Tuesday, November 15, 2011

Logan's Station or St. Asaph

Logan's Station or St Asaph marker in Stanford, KYLincoln County, KY
Marker Number 56

Marker Text: Colonel Benjamine Logan settled here after leaving party of Colonel Henderson at Hazel Patch because of settlement plans. Scene of courageous rescue of fallen companion by Logan in Indian attack (1777).

Location:  At Danville Road (U.S. Route 159) and Water Street (Martin Luther King Blvd). Actual site is west beyond creek and past former ice plant. Erected by the Kentucky Department of Highways.

Logan's Station or St Asaph marker on Danville Road on left  Before the creation of the town of Stanford, Kentucky was the settlement established by Col. Benjamin Logan. Due to the threat of native Indian attacks, Col. Logan needed to establish a fort to protect his family and others moving to the area to develop their land.

  Col. Benjamin Logan's Fort or Station which existed from 1777 to 1790 is located one mile west of the Stanford courthouse or about 0.5 miles west from this marker. Logan's Fort set on a slight elevation about fifty yards west of the smaller spring at St. Asaph. The fort was constructed of logs and was 150 feet by 90 feet with blockhouses at three corners and a single cabin at the fourth corner. Gates were located at each end and were raised and lowered by leather thongs. The main gate faced east. Three cabins each formed the north and south walls, which were occupied by William Menniffee, William Whitley and the James Mason families. There were four cabins adjoining occupied by George Clark, Benjamin Logan, Benjamin Pettit and Samuel Coburn.

Logan's Station or St Asaph marker in Stanford, KY  The fort's water came from a spring that lay 50 yards to the east. A tunnel was dug from inside the southeastern blockhouse to the springhouse, which covered the spring. The tunnel was four feet deep and three feet wide. A person could obtain water, undetected, in time of siege by the Indians.

  The land around the fort had been cleared of all trees and vegetative cover so the Indians would not have any cover to approach the fort. The ridge to the south of St. Asaph's Branch was not cleared and most of the firing of Indian guns came from here. The distance, 200 to 250 yards, was too great, and the shot and arrows had little effect.

A Replica of old Logan's Station or Fort at the original site

Photo is the replica of the old fort being constructed by local organization using the same methods used to build the original fort.  Fort is built on the original footprint of the first fort.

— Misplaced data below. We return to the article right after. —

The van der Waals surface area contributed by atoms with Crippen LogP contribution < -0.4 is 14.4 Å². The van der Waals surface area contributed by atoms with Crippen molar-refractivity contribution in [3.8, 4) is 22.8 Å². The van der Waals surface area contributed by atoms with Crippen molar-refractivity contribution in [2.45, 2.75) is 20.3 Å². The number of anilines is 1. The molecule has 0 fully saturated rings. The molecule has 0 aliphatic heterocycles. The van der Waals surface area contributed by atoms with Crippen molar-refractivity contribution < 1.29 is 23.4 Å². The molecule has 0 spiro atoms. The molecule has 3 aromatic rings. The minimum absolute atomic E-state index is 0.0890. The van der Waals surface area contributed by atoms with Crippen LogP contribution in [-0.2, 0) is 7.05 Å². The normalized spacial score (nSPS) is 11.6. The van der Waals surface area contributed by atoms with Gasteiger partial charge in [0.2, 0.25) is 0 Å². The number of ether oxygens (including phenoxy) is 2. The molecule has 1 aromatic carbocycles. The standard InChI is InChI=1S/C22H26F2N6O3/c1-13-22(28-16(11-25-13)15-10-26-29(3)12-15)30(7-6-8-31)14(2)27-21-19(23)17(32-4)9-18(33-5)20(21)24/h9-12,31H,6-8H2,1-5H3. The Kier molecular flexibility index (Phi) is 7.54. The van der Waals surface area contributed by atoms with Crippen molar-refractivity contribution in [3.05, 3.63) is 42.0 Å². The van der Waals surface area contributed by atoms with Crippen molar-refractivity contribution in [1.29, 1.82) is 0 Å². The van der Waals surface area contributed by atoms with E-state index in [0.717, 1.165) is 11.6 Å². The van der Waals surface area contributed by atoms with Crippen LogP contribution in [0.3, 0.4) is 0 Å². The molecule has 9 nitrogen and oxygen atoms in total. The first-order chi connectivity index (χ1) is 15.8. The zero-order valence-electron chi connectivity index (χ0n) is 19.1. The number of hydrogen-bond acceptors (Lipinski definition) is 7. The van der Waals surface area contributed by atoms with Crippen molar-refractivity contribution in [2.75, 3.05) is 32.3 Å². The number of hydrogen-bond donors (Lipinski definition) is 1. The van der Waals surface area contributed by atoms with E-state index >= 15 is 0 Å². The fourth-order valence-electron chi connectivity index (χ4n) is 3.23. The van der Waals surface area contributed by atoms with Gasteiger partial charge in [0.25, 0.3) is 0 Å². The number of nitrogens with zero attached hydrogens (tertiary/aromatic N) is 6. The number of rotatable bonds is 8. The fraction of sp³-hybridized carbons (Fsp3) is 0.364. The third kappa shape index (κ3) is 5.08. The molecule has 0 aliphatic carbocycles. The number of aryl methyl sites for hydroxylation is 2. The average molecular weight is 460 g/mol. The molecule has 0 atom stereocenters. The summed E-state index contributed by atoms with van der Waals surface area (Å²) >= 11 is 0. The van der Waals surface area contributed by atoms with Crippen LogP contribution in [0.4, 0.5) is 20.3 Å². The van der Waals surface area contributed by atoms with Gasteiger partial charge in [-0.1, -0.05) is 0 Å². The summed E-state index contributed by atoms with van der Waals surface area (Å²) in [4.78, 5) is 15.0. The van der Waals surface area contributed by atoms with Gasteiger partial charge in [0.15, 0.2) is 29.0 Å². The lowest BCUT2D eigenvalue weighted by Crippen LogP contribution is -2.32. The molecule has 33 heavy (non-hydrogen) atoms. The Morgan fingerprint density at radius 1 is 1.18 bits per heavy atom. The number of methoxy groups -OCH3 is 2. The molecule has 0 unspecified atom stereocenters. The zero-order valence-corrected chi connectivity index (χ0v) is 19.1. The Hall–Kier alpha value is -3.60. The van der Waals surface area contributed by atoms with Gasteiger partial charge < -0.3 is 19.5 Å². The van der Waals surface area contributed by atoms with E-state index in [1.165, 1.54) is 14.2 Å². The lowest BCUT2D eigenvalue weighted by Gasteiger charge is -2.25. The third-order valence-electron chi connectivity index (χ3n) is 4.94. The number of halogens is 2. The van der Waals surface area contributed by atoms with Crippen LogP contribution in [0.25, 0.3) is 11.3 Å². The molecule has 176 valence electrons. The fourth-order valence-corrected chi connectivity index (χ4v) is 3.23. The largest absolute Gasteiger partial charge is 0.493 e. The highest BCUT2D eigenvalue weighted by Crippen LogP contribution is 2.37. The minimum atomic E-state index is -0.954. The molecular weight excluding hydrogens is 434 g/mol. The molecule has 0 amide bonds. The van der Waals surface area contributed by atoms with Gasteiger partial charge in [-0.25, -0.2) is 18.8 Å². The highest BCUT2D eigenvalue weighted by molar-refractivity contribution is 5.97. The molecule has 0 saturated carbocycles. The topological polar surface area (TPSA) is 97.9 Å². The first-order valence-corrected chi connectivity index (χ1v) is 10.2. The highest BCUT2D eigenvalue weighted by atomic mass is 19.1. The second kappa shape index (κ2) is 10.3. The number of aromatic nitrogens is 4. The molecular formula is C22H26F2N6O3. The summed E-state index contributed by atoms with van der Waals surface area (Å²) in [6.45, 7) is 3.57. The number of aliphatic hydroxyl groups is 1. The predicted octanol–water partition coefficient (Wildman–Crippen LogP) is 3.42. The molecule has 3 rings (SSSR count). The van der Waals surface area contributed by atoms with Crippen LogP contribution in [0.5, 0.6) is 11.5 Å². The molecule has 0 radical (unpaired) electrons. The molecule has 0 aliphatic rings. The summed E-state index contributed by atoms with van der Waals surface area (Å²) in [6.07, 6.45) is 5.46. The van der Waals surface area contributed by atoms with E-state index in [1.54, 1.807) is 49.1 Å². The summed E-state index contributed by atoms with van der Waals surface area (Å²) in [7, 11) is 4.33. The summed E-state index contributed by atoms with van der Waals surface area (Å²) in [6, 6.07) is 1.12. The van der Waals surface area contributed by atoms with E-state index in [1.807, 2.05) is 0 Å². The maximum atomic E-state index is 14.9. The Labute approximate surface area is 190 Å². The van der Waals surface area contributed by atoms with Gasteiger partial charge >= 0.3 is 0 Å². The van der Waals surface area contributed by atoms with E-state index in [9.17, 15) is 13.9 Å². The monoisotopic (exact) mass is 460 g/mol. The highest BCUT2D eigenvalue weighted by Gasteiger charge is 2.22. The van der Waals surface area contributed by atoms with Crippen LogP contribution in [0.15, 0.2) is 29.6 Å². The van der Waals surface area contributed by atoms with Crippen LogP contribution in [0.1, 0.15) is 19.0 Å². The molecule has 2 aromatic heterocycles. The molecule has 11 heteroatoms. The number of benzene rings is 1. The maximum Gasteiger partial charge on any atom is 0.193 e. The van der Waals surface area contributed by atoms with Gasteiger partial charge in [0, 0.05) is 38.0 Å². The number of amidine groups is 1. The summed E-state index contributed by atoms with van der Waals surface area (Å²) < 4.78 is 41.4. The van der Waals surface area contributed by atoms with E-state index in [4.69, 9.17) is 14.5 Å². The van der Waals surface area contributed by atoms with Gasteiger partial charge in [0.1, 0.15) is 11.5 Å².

Nicknamed Standing Fort by Indians after they were unsuccessful in capturing or destroying it in May 1777. Over 100 people sought refuge here in 1780. Over time the name was simplified to "Stanford," giving the town its name. Also called Fort St. Asaph after the original name of the settlement, first settled in 1775. No original remains of the fort are known to exist.

  At the foot of the hill, on St. Asaph's Branch, just below the fort, the settlers maintained a gristmill. In all probability, this was the first mill built in Kentucky. During his first visit to the fort in late April of 1778, Daniel Trabue spoke of eating bread - something that could not be obtained at Fort Boonesborough.

Inside view of the replica of old Logan's Station or Fort

Photo is the inside view of the fort.  Construction of the fort is only about 25% complete when photo taken in May, 2011.

  Capt. Briggs drew a sketch of Logan's Fort for Lyman Draper. He stated that Buffalo Spring lay about 200 yards south of the fort and a small branch descended from it with an abrupt high woody bluff above. He also confirmed the subterranean passage that led to the fort spring and that another row of cabins was built and the fort enlarged in 1778.

  In 1996, the first archeological diggings occurred to learn more about the location and construction of the original fort. As a result of these findings a community group has begun the construction of a replica of the original fort to teach coming generations about their early history.

1 comment:

  1. Very informative-I always wondered how Stanford got it's name.

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